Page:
Citrus trees: February to March is time for the last application of a balanced fruit tree fertiliser before the cold weather sets in.
If we feed too late, it promotes young soft growth that is then prone to damage later. A final dressing of magnesium sulphate (Epsom salts) in April is beneficial in helping harden growth and making foliage a deep green colour.
Citrus benefits from regular year-round monthly sprays of copper to prevent several fungi attacking fruit and foliage.
Once the summer heat and dry has passed and the trees are not under stress it's also a good idea to give all citrus two to three sprays of evergreen-strength spraying oil, four to five weeks apart. This keeps away problems like scale, woolly aphid, spider mite and leaf roller caterpillars, ensuring your tree is off to a clean start for next summer. Organic alternatives for the above are neem oil or granules, pyrethrum or horticultural soap sprays. Veges: Make sure you are regularly watering crops like potatoes, tomatoes and capsicums. The odd light showers we are getting can be deceiving when it comes to getting moisture deeper into the root zone. Lack of moisture can result in potatoes having all tops and little tubers, plus capsicums and tomatoes with small, leathery skinned fruit. Soaker hoses combined with mulch assist greatly at this time of year.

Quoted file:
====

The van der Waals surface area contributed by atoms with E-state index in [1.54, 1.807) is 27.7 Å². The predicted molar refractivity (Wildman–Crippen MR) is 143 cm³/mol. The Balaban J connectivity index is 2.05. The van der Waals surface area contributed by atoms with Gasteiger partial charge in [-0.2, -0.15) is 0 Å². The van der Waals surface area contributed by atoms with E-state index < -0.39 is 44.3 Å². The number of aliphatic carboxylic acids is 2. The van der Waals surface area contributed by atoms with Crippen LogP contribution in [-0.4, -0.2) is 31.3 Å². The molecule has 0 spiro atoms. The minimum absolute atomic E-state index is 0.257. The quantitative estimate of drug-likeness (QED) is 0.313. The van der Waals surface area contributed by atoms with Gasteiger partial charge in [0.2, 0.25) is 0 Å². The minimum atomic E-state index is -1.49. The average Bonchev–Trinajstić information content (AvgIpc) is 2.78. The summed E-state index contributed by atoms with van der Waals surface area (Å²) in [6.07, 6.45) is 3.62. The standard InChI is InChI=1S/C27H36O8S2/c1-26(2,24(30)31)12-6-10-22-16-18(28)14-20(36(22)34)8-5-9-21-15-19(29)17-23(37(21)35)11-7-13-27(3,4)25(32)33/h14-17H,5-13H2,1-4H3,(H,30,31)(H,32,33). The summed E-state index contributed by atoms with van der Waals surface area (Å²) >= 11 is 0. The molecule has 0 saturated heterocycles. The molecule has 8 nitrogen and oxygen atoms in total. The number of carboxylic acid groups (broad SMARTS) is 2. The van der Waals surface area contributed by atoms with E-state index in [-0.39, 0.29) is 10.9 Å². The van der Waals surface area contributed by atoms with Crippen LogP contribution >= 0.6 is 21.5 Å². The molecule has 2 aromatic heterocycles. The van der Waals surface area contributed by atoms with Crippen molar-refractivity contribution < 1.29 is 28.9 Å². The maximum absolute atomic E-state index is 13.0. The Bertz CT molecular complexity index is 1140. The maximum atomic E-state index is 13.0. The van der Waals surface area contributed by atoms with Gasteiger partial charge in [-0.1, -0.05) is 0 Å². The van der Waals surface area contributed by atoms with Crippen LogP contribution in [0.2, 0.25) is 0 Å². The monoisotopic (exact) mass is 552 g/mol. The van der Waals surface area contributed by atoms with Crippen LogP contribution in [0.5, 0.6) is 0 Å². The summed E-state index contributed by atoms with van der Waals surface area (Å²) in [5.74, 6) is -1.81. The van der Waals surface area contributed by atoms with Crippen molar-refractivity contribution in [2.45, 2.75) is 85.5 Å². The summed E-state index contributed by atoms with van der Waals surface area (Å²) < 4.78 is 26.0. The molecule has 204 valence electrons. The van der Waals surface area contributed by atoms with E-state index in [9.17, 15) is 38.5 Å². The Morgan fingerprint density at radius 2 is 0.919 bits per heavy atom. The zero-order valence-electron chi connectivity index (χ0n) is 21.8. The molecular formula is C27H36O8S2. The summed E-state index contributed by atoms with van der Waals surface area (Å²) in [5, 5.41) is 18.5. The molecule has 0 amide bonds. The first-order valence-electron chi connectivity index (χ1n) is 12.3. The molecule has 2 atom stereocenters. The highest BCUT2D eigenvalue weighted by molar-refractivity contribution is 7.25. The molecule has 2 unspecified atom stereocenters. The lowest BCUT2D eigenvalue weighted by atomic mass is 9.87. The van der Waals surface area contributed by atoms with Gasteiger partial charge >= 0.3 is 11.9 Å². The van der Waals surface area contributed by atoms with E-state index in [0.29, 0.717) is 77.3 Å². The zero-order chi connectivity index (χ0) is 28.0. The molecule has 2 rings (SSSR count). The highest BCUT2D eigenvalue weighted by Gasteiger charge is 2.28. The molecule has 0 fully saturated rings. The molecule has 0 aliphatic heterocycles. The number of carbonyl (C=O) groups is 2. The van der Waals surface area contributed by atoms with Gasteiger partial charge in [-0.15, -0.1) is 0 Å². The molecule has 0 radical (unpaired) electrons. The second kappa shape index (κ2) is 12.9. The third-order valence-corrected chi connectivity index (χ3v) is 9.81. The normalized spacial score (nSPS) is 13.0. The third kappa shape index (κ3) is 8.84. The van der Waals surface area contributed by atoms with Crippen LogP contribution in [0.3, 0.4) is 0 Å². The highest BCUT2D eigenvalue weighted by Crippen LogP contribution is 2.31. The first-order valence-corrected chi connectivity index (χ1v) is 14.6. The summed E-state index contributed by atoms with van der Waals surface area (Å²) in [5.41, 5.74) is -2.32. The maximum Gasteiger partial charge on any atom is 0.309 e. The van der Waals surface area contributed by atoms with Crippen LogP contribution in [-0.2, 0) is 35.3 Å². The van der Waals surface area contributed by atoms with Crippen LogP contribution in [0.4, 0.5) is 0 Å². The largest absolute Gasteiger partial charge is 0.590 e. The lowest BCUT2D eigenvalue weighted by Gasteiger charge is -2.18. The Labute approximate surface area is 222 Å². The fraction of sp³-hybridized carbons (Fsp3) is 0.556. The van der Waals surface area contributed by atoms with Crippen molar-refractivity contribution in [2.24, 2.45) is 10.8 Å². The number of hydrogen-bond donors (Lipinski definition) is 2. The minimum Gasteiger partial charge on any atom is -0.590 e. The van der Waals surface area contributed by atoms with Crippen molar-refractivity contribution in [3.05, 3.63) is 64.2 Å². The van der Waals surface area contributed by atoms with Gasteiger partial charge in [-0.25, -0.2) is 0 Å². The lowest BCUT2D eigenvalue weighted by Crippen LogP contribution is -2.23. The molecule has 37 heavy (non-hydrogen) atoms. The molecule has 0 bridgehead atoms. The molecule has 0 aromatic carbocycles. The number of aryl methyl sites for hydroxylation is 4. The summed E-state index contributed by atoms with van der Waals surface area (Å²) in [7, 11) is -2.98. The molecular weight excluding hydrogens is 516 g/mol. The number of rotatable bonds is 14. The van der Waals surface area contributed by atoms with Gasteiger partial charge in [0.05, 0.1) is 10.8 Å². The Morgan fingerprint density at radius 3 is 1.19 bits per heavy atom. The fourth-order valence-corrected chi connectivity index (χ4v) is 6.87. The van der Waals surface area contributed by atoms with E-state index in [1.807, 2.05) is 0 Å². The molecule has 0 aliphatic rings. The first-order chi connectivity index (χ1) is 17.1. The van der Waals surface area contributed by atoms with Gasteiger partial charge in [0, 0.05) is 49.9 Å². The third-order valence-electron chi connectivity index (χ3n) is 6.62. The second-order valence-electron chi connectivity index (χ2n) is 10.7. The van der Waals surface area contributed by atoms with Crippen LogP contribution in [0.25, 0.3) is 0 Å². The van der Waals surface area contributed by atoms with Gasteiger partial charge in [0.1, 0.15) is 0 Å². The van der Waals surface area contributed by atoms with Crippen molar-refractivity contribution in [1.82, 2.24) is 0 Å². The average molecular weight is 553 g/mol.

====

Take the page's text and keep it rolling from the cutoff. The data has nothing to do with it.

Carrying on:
Flower garden: Perennial petunias and verbena may be starting to look a little stretched and spindly after exhaustive spring and summer flowering. If yours are looking a little tired, now is the time to give them a good trim and topdress with a non-burning, slow-release granule fertiliser to encourage a fresh flush of blooms.
Amaryllis or hippeastrum bulbs are nearing the end of their flowering season. This is an important time if you want them to flower again next year. Firstly, remove any seed pods that are setting but leave the stem to die down naturally. Place the plant in its pot in a sheltered, semi-shady position, feed regularly for the next two months and continue regular watering. Some time from mid to the end of April, stop all feeding and watering and place pots on their side in a dry, cool place for winter dormancy to take place. It is most important that hippeastrums have this rest period and gather nutrients from their leaves and they dry off in readiness to produce these huge, gorgeous blooms next summer.
These tips have been supplied by Adrian McLeod and his crew at Fairfields Garden Centre, on the outskirts of New Plymouth.
- © Fairfax NZ News
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